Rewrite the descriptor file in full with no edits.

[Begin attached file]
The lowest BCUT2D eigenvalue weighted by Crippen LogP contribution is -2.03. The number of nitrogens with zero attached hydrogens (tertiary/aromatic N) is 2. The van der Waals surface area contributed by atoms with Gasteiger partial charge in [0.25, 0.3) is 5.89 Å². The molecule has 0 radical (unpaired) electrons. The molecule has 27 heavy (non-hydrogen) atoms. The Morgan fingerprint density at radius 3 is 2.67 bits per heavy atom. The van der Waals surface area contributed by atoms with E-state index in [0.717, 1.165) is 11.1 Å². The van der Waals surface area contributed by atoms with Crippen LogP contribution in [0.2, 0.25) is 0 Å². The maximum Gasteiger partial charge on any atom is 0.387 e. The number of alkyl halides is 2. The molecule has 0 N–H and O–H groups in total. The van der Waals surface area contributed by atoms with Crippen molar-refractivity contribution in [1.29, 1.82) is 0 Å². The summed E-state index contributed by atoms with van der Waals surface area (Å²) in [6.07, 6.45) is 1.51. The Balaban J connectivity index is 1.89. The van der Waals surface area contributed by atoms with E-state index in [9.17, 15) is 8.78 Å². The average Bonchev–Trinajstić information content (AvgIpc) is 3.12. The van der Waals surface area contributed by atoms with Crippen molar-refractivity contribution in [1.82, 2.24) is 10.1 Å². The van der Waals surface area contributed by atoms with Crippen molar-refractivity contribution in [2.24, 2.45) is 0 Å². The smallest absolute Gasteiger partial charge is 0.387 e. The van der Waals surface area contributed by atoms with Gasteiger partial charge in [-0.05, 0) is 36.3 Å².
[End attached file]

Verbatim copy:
The lowest BCUT2D eigenvalue weighted by Crippen LogP contribution is -2.03. The number of nitrogens with zero attached hydrogens (tertiary/aromatic N) is 2. The van der Waals surface area contributed by atoms with Gasteiger partial charge in [0.25, 0.3) is 5.89 Å². The molecule has 0 radical (unpaired) electrons. The molecule has 27 heavy (non-hydrogen) atoms. The Morgan fingerprint density at radius 3 is 2.67 bits per heavy atom. The van der Waals surface area contributed by atoms with E-state index in [0.717, 1.165) is 11.1 Å². The van der Waals surface area contributed by atoms with Crippen LogP contribution in [0.2, 0.25) is 0 Å². The maximum Gasteiger partial charge on any atom is 0.387 e. The number of alkyl halides is 2. The molecule has 0 N–H and O–H groups in total. The van der Waals surface area contributed by atoms with Crippen molar-refractivity contribution in [1.29, 1.82) is 0 Å². The summed E-state index contributed by atoms with van der Waals surface area (Å²) in [6.07, 6.45) is 1.51. The Balaban J connectivity index is 1.89. The van der Waals surface area contributed by atoms with E-state index in [9.17, 15) is 8.78 Å². The average Bonchev–Trinajstić information content (AvgIpc) is 3.12. The van der Waals surface area contributed by atoms with Crippen molar-refractivity contribution in [1.82, 2.24) is 10.1 Å². The van der Waals surface area contributed by atoms with Crippen molar-refractivity contribution in [2.24, 2.45) is 0 Å². The smallest absolute Gasteiger partial charge is 0.387 e. The van der Waals surface area contributed by atoms with Gasteiger partial charge in [-0.05, 0) is 36.3 Å².